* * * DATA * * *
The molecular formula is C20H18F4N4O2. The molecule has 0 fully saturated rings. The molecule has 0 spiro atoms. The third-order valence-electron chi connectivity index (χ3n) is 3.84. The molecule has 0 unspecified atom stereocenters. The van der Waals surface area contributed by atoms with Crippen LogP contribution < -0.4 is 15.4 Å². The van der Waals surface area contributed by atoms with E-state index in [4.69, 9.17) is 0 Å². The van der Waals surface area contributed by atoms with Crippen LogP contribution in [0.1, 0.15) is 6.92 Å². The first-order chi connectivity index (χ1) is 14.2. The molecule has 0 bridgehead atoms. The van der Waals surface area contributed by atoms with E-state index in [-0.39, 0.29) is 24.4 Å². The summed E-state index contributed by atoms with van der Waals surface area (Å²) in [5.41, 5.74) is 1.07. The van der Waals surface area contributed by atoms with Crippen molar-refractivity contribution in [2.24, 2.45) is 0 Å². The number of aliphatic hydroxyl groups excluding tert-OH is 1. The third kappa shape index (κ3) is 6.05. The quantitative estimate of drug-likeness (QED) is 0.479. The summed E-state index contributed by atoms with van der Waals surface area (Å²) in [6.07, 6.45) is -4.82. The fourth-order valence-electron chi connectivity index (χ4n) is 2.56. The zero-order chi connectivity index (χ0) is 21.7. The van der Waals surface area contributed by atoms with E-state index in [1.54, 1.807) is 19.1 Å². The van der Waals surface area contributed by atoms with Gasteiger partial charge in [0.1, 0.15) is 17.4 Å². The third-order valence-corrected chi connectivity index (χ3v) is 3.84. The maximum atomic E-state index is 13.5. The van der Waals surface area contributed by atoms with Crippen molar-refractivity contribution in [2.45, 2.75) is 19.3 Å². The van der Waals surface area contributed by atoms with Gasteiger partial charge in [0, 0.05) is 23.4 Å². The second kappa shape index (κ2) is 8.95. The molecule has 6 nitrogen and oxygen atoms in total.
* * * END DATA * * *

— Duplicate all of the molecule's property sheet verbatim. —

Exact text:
The molecular formula is C20H18F4N4O2. The molecule has 0 fully saturated rings. The molecule has 0 spiro atoms. The third-order valence-electron chi connectivity index (χ3n) is 3.84. The molecule has 0 unspecified atom stereocenters. The van der Waals surface area contributed by atoms with Crippen LogP contribution < -0.4 is 15.4 Å². The van der Waals surface area contributed by atoms with E-state index in [4.69, 9.17) is 0 Å². The van der Waals surface area contributed by atoms with Crippen LogP contribution in [0.1, 0.15) is 6.92 Å². The first-order chi connectivity index (χ1) is 14.2. The molecule has 0 bridgehead atoms. The van der Waals surface area contributed by atoms with E-state index in [-0.39, 0.29) is 24.4 Å². The summed E-state index contributed by atoms with van der Waals surface area (Å²) in [5.41, 5.74) is 1.07. The van der Waals surface area contributed by atoms with Crippen molar-refractivity contribution in [2.24, 2.45) is 0 Å². The number of aliphatic hydroxyl groups excluding tert-OH is 1. The third kappa shape index (κ3) is 6.05. The quantitative estimate of drug-likeness (QED) is 0.479. The summed E-state index contributed by atoms with van der Waals surface area (Å²) in [6.07, 6.45) is -4.82. The fourth-order valence-electron chi connectivity index (χ4n) is 2.56. The zero-order chi connectivity index (χ0) is 21.7. The van der Waals surface area contributed by atoms with E-state index in [1.54, 1.807) is 19.1 Å². The van der Waals surface area contributed by atoms with Gasteiger partial charge in [0.1, 0.15) is 17.4 Å². The third-order valence-corrected chi connectivity index (χ3v) is 3.84. The maximum atomic E-state index is 13.5. The van der Waals surface area contributed by atoms with Crippen molar-refractivity contribution in [2.45, 2.75) is 19.3 Å². The van der Waals surface area contributed by atoms with Gasteiger partial charge in [0, 0.05) is 23.4 Å². The second kappa shape index (κ2) is 8.95. The molecule has 6 nitrogen and oxygen atoms in total.